Daniel Alarcón's second novel arrives in Britain heralded by the familiar sounds of hype. The New Yorker listed him among their best novelists under 40, and he is one of 'Bogota's 39' which promoted rising stars from 17 Latin American nations. His writing appears in the usual hip locales: McSweeney's, n+1, and Harper's.
It is, then, tempting to read the opening chapters of At Night We Walk in Circles with feelings of pre-emptive déjà vu. There are cool, teasing epigraphs – Ionesco and, more pointedly, Guy Debord – that seem de rigueur in contemporary American fiction. The plot blends art, politics, love, and friendship into a smooth Kafkaesque paste: an avant garde theatre troupe, Diciembre, tours an unnamed Latin American country. High brow meditations shadow box with a murder mystery that keeps the mental wheels turning along with the pages.
Alarcón's ingenious, looped narrative carries echoes of Beckett, Borges and Bolaño. There are hints of Kundera in the concise treatises on erotics, rebellion and laughter. There is even, perhaps, whispers of Woolf's Jacob's Room: our central, enigmatic hero (a naïve actor called Nelson) is reconstructed by the fragmentary accounts of others, including a not unimpartial narrator.
But as the story unfurls, Alarcón proves that he is not just another young American hoping that immersion in modern masterpieces (often in translation) will lend him gravitas. Born in Peru, the probable inspiration of his unidentified setting, he knows his terrain intimately: the vivid scenes inside the grim Corrections prison were researched first-hand, and linger in the memory.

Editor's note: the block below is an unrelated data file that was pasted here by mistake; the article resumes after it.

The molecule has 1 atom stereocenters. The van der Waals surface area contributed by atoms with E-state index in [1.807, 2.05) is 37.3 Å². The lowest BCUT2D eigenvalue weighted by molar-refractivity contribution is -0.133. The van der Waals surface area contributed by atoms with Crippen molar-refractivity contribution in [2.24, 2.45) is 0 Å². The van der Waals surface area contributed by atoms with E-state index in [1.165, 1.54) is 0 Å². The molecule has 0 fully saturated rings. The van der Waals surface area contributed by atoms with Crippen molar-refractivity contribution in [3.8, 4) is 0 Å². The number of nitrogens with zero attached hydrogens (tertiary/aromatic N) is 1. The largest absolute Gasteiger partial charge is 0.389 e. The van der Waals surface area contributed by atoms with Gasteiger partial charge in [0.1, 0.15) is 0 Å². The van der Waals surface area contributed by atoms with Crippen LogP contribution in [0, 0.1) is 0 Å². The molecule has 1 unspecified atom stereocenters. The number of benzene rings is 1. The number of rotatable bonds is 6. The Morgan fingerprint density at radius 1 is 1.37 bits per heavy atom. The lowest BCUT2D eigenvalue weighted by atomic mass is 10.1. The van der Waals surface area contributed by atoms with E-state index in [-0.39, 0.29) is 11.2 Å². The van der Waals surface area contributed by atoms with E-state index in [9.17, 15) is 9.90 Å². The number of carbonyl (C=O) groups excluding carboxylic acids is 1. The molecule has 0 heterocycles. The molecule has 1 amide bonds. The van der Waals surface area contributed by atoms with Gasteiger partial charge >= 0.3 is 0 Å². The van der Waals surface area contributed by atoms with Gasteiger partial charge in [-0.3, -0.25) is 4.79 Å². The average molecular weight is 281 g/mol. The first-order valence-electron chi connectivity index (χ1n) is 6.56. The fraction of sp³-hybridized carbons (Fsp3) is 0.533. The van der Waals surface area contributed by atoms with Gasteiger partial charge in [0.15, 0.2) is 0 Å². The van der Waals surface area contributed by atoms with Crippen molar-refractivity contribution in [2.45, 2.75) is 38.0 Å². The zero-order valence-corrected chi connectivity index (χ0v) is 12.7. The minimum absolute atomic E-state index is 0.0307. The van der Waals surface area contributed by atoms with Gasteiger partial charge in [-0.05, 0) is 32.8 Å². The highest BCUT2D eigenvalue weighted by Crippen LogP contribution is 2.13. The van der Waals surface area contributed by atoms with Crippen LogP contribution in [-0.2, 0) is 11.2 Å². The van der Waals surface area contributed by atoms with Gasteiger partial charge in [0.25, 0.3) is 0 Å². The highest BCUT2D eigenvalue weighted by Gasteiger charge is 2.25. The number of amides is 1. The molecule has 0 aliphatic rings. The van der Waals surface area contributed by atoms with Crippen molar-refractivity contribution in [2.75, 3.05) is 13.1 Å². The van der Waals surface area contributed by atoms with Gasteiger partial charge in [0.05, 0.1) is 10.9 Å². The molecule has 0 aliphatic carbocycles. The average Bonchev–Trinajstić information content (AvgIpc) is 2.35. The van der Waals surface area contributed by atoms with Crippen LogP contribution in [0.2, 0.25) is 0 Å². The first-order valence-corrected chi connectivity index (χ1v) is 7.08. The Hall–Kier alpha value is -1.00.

Yet, this is a novel that feels no compunction to declare its political, cultural and geographical contexts explicitly, but expresses them instead through character, action and description: the protagonists in conflict with their desires and histories; the small towns with dwindling, aging populations whose children have fled to the cities; the prisons filled with the homeless, the terrifying and the excluded.
In this context, Alarcón's mood of apparent vagueness is not so much a tilt at universality but an aesthetic and philosophical end in itself. The reader might begin by asking, not unreasonably, where on earth are we? But we end by realising this might just be the national anthem of Alarcón's thinly-veiled Peru.
The mood of stasis is conferred, as Alarcón's title suggests, through repetition. The theatrical tour is itself a revival of a once-controversial production called The Idiot President that landed its author and lead actor, Henry Nuñes, in prison. The play's return is portrayed, via a series of overlapping episodes, as a fluid relationship between past and present: Henry's memories of incarceration intersect with Nelson's torrid romantic life.
This mood of continual slippage is not just temporal. All Alarcón's characters shuttle disorientingly between art and life until it is hard to distinguish reality from performance, transcendence from escapism. Everyday existence is filled with fictions that individuals enact for happiness and, more often, for survival.
In the wonderful closing chapter, Alarcón expands these dramatised ironies to encompass an entire nation, whose illusion of progress fails to conceal a divided, dispirited people. "One could not enter the world of a play", the idealistic Nelson concludes bleakly. "One could not escape one's life."
At Night We Walk in Circles offers a heartening example of an author overcoming that difficult second-novel syndrome. It has its drawbacks: Alarcón aims more for the head than the heart, perhaps. But this intelligent account of wasted lives and enduring dreams announces an impressive talent that should endure long after Alarcón has outgrown those lists of young novelists.